Every Culture’s Cuisine at Brick Lane Food Market by James Robertson
More and more cities across the world are becoming more and more multicultural. Some have even become hubs for cultural diversity, like Berlin or Melbourne. However, I want to take you to London. A city where you could meet someone from every country on the planet. I haven’t made certain of that myself, but you can always try.
Nowhere was this more apparent to me than on the last time I visited Brick Lane. On a brisk, but not too chilly, Sunday afternoon, in the midst of January, my girlfriend and I trekked across the north of London. We had managed to peruse about Camden Market and climb to the top of Primrose Hill already that day. We hadn’t planned to fit Brick Lane into our packed schedule, but, thankfully, time was working in our favour.
The street was packed and bustling. Brick Lane, hemmed in constantly by its namesake building material, wasn’t the brightest or most appealing street for a market. But it more than made up for it with the hubbub and liveliness that accompanied the numerous stalls that lined the sides of the road.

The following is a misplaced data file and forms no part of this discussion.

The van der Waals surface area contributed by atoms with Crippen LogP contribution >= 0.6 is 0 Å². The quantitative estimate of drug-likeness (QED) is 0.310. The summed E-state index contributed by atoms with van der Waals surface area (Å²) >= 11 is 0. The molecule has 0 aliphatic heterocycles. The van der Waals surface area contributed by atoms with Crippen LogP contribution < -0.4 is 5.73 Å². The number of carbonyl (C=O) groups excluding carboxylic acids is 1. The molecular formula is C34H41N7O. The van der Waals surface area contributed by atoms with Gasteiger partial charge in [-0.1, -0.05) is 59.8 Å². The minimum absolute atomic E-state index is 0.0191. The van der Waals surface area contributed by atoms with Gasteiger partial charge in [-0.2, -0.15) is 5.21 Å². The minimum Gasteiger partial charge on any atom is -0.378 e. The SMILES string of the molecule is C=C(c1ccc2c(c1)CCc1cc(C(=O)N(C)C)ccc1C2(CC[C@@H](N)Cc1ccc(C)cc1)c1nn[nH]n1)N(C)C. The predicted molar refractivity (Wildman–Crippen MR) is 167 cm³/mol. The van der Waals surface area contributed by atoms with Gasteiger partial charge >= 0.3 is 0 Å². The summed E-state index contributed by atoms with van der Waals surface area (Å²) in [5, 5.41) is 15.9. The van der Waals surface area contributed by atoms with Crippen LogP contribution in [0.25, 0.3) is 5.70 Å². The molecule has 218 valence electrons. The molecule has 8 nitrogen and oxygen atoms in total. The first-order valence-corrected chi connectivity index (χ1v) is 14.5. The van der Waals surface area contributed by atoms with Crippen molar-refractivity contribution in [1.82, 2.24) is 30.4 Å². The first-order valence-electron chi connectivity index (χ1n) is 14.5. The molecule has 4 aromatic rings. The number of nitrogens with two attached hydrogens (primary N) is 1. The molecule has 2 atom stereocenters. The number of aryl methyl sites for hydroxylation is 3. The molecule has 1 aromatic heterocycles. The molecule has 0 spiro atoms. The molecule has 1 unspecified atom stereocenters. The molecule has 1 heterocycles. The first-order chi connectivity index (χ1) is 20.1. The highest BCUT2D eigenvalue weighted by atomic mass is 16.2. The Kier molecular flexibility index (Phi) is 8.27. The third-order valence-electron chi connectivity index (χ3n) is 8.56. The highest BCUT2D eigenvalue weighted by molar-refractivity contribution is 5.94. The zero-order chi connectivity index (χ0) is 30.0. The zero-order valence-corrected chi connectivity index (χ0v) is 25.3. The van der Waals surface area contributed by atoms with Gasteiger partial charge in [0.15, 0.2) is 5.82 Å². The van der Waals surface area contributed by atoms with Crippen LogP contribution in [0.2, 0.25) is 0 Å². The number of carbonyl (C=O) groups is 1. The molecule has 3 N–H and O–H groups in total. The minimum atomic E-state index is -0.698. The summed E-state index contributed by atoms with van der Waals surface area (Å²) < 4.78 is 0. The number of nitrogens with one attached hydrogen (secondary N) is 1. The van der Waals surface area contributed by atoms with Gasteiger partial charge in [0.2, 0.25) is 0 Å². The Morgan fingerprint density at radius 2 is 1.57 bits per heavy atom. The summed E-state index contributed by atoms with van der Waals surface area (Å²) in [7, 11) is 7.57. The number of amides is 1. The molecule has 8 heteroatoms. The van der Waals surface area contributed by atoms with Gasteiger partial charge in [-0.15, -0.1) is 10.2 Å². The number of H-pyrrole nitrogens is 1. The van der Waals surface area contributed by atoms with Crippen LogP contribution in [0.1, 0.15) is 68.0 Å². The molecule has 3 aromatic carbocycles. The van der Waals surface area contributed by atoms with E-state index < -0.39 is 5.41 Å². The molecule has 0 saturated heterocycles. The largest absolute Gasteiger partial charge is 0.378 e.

Although the sun had shone its rays the whole day, the peaks of the factory-style buildings were so tall that they eclipsed the day’s remaining light. Returning our coats’ zippers to their fullest extent, the very beginnings of the cold night’s approach started to seep into our bodies.
As we walked down the road, the side of a glass-panelled building caught our eye. Inside was more packed than out, with numerous coloured food stalls tightly lining the space. We hastily went inside and were in awe of the huge variety of food that was on offer.
This is where the multiculturalism of London wowed me. As we traipsed slowly through the market hall, we inspected each stall in amazement. Steam rose from wide pots. Pans were set to boil. Freshly cooked meats and the most delectable of sweets wafted their enticing smells around our nostrils.
I’m not exaggerating when I say that there were more cultures’ cuisines on display than I can even remember. But there were at least the following: Korean, Chinese, Indian, Turkish, Moroccan, Spanish, Japanese, Ethiopian, African-Caribbean, Thai, Colombian and Italian. I can guarantee that list is even longer.
Believe me, it was a struggle to decide what to eat. We wanted to try a cuisine we’d never had before, but even choosing from that smaller list was difficult. I finally came to the decision that I would try a Somalian meat wrap, while my girlfriend came to choose Lithuanian dumplings. What a combination!
My choice was delicious, with lamb and veggies all encased inside a really thick and tasty wrap. The Lithuanian dumplings were mixed with an assortment of cheese, fried mushrooms, pork and sour cream; a dish that, even though the serving was modest, she found difficult to finish. But they were both thoroughly delicious meals.
We joked that if we ever moved to London, we would come to this exact market every Sunday afternoon and never get bored. An enticing prospect indeed. It just goes to show the infinite possibilities that a multicultural city can create!